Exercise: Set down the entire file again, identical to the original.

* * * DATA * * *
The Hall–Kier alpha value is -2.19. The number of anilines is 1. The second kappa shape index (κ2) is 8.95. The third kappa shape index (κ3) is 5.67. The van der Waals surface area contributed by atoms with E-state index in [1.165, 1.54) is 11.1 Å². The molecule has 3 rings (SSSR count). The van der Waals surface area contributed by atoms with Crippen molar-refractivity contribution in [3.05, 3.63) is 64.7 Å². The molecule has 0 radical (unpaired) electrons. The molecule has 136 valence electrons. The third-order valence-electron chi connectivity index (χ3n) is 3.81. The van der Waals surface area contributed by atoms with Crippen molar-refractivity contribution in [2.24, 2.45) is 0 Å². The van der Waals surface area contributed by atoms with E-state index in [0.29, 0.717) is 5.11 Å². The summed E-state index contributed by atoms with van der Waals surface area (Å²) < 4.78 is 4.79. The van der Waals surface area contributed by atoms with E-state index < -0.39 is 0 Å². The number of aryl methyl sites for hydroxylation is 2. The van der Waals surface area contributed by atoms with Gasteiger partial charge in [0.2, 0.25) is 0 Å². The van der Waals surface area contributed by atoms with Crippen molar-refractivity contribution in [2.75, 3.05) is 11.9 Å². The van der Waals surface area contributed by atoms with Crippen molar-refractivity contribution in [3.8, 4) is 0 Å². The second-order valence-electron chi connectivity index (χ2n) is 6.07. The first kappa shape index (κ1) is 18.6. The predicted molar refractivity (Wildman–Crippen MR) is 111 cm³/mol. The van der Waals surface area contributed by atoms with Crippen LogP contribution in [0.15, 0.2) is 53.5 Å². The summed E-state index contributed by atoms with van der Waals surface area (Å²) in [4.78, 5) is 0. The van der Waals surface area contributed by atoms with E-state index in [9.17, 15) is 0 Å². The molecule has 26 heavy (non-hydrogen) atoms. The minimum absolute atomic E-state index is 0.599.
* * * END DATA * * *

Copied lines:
The Hall–Kier alpha value is -2.19. The number of anilines is 1. The second kappa shape index (κ2) is 8.95. The third kappa shape index (κ3) is 5.67. The van der Waals surface area contributed by atoms with E-state index in [1.165, 1.54) is 11.1 Å². The molecule has 3 rings (SSSR count). The van der Waals surface area contributed by atoms with Crippen molar-refractivity contribution in [3.05, 3.63) is 64.7 Å². The molecule has 0 radical (unpaired) electrons. The molecule has 136 valence electrons. The third-order valence-electron chi connectivity index (χ3n) is 3.81. The van der Waals surface area contributed by atoms with Crippen molar-refractivity contribution in [2.24, 2.45) is 0 Å². The van der Waals surface area contributed by atoms with E-state index in [0.29, 0.717) is 5.11 Å². The summed E-state index contributed by atoms with van der Waals surface area (Å²) < 4.78 is 4.79. The van der Waals surface area contributed by atoms with E-state index < -0.39 is 0 Å². The number of aryl methyl sites for hydroxylation is 2. The van der Waals surface area contributed by atoms with Gasteiger partial charge in [0.2, 0.25) is 0 Å². The van der Waals surface area contributed by atoms with Crippen molar-refractivity contribution in [2.75, 3.05) is 11.9 Å². The van der Waals surface area contributed by atoms with Crippen molar-refractivity contribution in [3.8, 4) is 0 Å². The second-order valence-electron chi connectivity index (χ2n) is 6.07. The first kappa shape index (κ1) is 18.6. The predicted molar refractivity (Wildman–Crippen MR) is 111 cm³/mol. The van der Waals surface area contributed by atoms with Crippen LogP contribution in [0.15, 0.2) is 53.5 Å². The summed E-state index contributed by atoms with van der Waals surface area (Å²) in [4.78, 5) is 0. The van der Waals surface area contributed by atoms with E-state index in [9.17, 15) is 0 Å². The molecule has 26 heavy (non-hydrogen) atoms. The minimum absolute atomic E-state index is 0.599.